This means that curation has become increasingly important for L&D professionals. According to Elliott Masie, Head of New York think-tank The MASIE Center, learners will need to expand and hone their skills in becoming their own content “producers.” At the same time, L&D professionals will need to find effective curation techniques that leverage this content to provide a more effective and efficient set of learning choices for the rest of the enterprise.

Some of these problems are already being solved with enterprise IT products, such as Google Hangouts, Google Drive, Workplace by Facebook, and Slack. These tools enable colleagues to share content and ideas, view video content, and find relevant resources. And they will likely play a much larger role in digital learning in the future, so it’s vital for L&D professionals to look at how these tools can be integrated into wider learning platforms.

4. Beyond Learning Management

Continued change – in the workplace, and in the L&D and tech markets – is impacting learning in many ways. For instance, increased uptake of mobile tech, along with the growth in user-generated content, means that we can access information anywhere, at any time. This is fueling informal learning, including social learning.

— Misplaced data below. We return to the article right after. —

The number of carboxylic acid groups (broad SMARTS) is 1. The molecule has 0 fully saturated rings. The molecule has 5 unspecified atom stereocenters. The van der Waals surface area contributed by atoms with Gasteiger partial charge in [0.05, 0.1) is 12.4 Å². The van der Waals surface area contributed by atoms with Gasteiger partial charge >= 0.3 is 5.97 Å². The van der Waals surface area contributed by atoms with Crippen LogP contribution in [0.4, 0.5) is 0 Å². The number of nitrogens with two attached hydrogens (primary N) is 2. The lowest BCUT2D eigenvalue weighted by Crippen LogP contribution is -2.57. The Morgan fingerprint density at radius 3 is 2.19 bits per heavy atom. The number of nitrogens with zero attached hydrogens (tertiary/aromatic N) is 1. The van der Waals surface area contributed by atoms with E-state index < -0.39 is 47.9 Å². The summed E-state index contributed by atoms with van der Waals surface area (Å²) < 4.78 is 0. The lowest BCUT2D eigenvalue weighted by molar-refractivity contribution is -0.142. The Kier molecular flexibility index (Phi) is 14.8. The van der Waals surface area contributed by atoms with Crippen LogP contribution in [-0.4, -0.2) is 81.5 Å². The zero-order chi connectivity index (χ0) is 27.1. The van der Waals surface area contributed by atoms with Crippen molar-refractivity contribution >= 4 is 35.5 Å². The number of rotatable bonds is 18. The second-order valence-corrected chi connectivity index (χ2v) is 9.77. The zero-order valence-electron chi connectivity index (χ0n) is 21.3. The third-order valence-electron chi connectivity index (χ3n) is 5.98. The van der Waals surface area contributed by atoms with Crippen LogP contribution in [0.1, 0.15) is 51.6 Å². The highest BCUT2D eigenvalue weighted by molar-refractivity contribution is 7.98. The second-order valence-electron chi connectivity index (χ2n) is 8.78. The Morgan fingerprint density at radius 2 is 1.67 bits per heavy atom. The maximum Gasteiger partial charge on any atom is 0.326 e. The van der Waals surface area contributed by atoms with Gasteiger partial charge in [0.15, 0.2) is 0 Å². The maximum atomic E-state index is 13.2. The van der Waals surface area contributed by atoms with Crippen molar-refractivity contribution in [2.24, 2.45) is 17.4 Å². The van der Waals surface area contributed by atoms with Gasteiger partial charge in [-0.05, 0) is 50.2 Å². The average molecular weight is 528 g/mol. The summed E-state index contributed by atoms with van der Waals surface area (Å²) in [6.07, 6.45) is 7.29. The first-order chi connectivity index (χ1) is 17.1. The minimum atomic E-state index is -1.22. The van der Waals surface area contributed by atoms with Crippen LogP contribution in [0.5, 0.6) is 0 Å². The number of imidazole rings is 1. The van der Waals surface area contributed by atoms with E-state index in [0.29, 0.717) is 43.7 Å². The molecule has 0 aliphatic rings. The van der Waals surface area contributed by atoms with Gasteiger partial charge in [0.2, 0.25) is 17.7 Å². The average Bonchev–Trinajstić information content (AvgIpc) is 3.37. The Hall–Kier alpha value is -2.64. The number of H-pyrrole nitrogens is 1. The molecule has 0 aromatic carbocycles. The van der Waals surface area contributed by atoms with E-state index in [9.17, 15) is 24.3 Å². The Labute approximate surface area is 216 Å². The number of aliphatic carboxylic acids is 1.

Not all of this learning activity fits neatly into the corporate L&D framework that, for the last 20 years or so, has tended to rely on learning management systems (LMS).

So, how will learning content be managed going forward? And is it possible to do it effectively with today’s LMS software?

According to Bersin by Deloitte’s report, “The Disruption of Digital Learning,” the answer is “maybe.” The report suggests that, for some time now, corporate learning has been moving away from traditional LMS systems, which tend to act as compliance catalogs and are usually very expensive, and toward a more diverse range of learning platforms that offer a broad range of tools. These include curated, personalized content; tracking software; microlearning platforms; content libraries; and what Bersin calls Learning Record Stores (LRS), a new category of software that enables users to store, sort and share resources across the organization.

The move away from traditional LMS systems reflects a wider industry trend away from learning management and toward learning automation, which is based on contextual, curated learning content that has been identified, provided, and personalized for individual learners.

Do you agree? Is it really the end for LMS systems? Or are they simply evolving? What tech trend do you think will be the next “big thing” in L&D? Share your thoughts in the comments section below.